This is a very well judged book. Author Suzanne Collins never allows the gore to become gratuitous, keeping all the deaths human and generating at least momentary sympathy for even the most unsympathetic characters. At the same time, she never lets any part of the plot repeat, and never lets the tension subside.
With echoes of The Dispossessed and The Running Man and a tradition going back to the Roman gladiatorial games, the Hunger Games manages to conjure up something new and entirely magical in what might be seen as a worn-out plot premise. It's quite simply the best new science fiction for young adults I've read in years.
But for all the good stuff - and there are some great ideas at work here - there's also an overwhelming dependency on genre cliches (the obligatory teen love triangle <groan>). Characterisation is a bit hit-and-miss, and things happen that I was never quite able to believe in.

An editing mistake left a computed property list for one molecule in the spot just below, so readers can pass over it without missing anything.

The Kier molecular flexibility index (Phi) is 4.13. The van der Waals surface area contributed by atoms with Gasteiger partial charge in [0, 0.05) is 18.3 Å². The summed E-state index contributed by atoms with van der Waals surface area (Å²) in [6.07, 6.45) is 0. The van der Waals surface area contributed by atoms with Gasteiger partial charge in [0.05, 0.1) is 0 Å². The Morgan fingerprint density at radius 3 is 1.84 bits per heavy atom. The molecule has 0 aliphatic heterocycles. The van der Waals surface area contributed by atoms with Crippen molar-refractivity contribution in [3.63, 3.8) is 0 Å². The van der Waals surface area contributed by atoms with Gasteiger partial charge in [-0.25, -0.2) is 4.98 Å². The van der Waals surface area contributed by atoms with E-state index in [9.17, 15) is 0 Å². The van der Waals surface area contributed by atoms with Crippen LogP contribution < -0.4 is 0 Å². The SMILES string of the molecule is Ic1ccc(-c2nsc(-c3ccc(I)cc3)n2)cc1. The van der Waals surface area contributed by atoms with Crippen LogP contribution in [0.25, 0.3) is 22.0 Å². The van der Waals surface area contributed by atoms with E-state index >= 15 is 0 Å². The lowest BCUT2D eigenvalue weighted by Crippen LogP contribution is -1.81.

So, overall, there's enough good stuff here, especially in the first book, to just tip this over into the 4-star category for me. But it doesn't have the more subtle imagination, detailed writing, maturer politics and deeper characterisation that is making Veronica Roth's Divergent Trilogy such a thrilling current read for me. Recommended as an exciting though easy read.
So, Catching Fire was always going to struggle to match that. So I will rate it four stars, even though it may only deserve three. My reasoning is based on rating it as a book on its own, which you can't do, in all fairness.
This is a trilogy, so if we take the three boos as one whole story, then Catching Fire will stand up better, I hope.